A further subtext to the evocative title is the apparent clash between the acoustic and electric elements in Janisch’s music, particularly the post production and electro improvising techniques that were introduced to him by trumpeter and sound artist Alex Bonney on the “Paradigm Shift” tour.  Janisch sees no division between the two, preferring to refer to his band as an “electro-acoustic” ensemble. Similarly he’s receptive to musical influences from all quarters, from the intellectual to the populist,  moving between acoustic and electric bass and being able to groove in a propulsive manner in a variety of musical styles and time signatures.

It’s the leader’s double bass that introduces album opener “Another London”, a tune whose energy and urgency seems to encapsulate modern life in the English capital. The piece features the whole cast with the twin drum attack of Penn and Bain combining with Janisch’s bass to really drive the music. Escreet’s retro style keyboard washes add colour and texture, particularly during the gentler, more reflective episodes that punctuate the track. Janisch has said that the piece represents his positive view of walking through London, away from social media platforms, and witnessing “people from different cultures and backgrounds actually getting on in their lives, generally living in harmony with each other”. The buoyant rhythms help to fuel an incisive alto solo from the fluent and inventive O’Gallagher, who really surfs the groove. He also combines effectively with Palmer and Crowley during the ensemble passages as Abbasi’s nimble guitar snakes in and out of the music.

The guitarist comes into his own on “Ode To A Norwegian Strobe”, a piece that pays homage to Janisch’s love of contemporary electronic music acts such as Aphex Twin and the UK’s own Strobes, the latter the brainchild of multi-instrumentalist and sound artist Dan Nicholls. Janisch’s piece combines elements of jazz, rock, minimalism and electronica to excellent effect, creating a vibrant, rhythmic music that is rich in terms of energy, colour and inventiveness. Abbasi’s hypnotic introductory guitar motif helps to shape the direction of a track that again features all eight musicians. The leader concentrates on electric bass here, while also adding effects and percussion. The bright, dynamic ensemble playing is complemented by some fiery soloing as O’Gallagher and Palmer exchange ideas in thrilling fashion and Escreet periodically comes to the fore on keyboards. The overall effect is splendidly uplifting.

“The JJ I Knew” revisits a piece that was originally recorded for the “Paradigm Shift” album. The work is Janisch’s dedication to his late elder brother, Joseph, and attempts to express something of his personality. The original version featured electric bass and electronics only but its composer has since re-arranged the piece for performance by a full band and the tune was to feature in this form at Leamington. Here it features the core quintet, plus some additional percussion from Bain. Janisch specialises on electric bass and the piece is a fitting elegy, interspersing moments of melancholic introspection with more lively, upbeat passages. Palmer’s pure toned trumpet ruminations combine beauty with an exploratory zeal, with similar qualities informing Abbasi’s eloquent guitar solo. Penn’s drums come to the fore during the closing stages as he trades ideas with the staccato stabs of the horns.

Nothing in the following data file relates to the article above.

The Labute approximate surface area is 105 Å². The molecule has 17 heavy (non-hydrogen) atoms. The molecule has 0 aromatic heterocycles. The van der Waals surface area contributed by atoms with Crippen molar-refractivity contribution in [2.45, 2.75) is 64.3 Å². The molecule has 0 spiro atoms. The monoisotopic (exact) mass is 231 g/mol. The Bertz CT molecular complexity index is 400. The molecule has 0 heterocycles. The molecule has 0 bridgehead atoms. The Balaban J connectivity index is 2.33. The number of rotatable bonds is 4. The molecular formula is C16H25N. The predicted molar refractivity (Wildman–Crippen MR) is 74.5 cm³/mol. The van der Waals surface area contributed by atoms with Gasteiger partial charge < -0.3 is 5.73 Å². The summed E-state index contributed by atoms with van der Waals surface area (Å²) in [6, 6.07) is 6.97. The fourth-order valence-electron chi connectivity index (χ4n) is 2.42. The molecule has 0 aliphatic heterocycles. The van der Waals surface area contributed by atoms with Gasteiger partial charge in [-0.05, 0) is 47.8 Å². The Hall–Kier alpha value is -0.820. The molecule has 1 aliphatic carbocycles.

The same sextet appears on the curiously titled “Frocklebot”, the name apparently coming from “an imaginary toy looking like a giraffe with mechanical wings”, a creature dreamt up by Janisch’s young daughter. It’s a suitably playful piece that combines darting unison horn phrases with heavy, rock influenced guitar in a spirited opening salvo before breaking down into more freely structured two way conversations, firstly between Abbasi and Palmer and later Janisch and O’Gallagher. Eventually the full ensemble coalesces once more around a joyous theme that seems to celebrate the innocence and imagination of childhood. The piece has evoked favourable comparisons with the works of Ornette Coleman and Don Cherry.

“Intro To Pop” is a minute long solo alto sax excursion from the consistently impressive O’Gallagher, although the composition credit still goes to Janisch. It’s a cogent presage to “Pop” itself, the lengthiest and most ambitious track on the album. The piece is dedicated to Janisch’s English wife, Sarah, the title “Pop” being an abbreviation of the word ‘poppet’, rather than a musical identifier. Although performed as a single entity the piece is essentially a four part suite, but despite its complexities it is tackled by the core quintet. It’s a surprisingly reflective and atmospheric piece, written in a minor key but without being melancholic. The aim, says Janisch, was to reflect his wife’s “peaceful powerfulness”. Indeed there’s an almost Zen like sense of calm about the opening section with its measured ensemble playing, paced by the leader’s double bass. Instruments swim in and out of focus, briefly assuming the lead, although there’s no conventional soloing as such. The next section features a further dialogue between O’Gallagher’s alto sax, here soft and conversational, and the leader’s double bass. With the addition of Abbasi and Penn the saxophonist stretches out in more exploratory fashion, eventually handing over to the coolly elegant Abassi. The overall mood of the piece remains reflective, the tempo unhurried. There’s a gentle increase of pace in the next section as Palmer returns to the fold, temporarily assuming the lead before combining with O’Gallagher as the energy levels continue to rise, before eventually subsiding once more. This is a richly textured work that owes something to minimalism with the use of recurring motifs helping to shape the ebb and flow of the piece.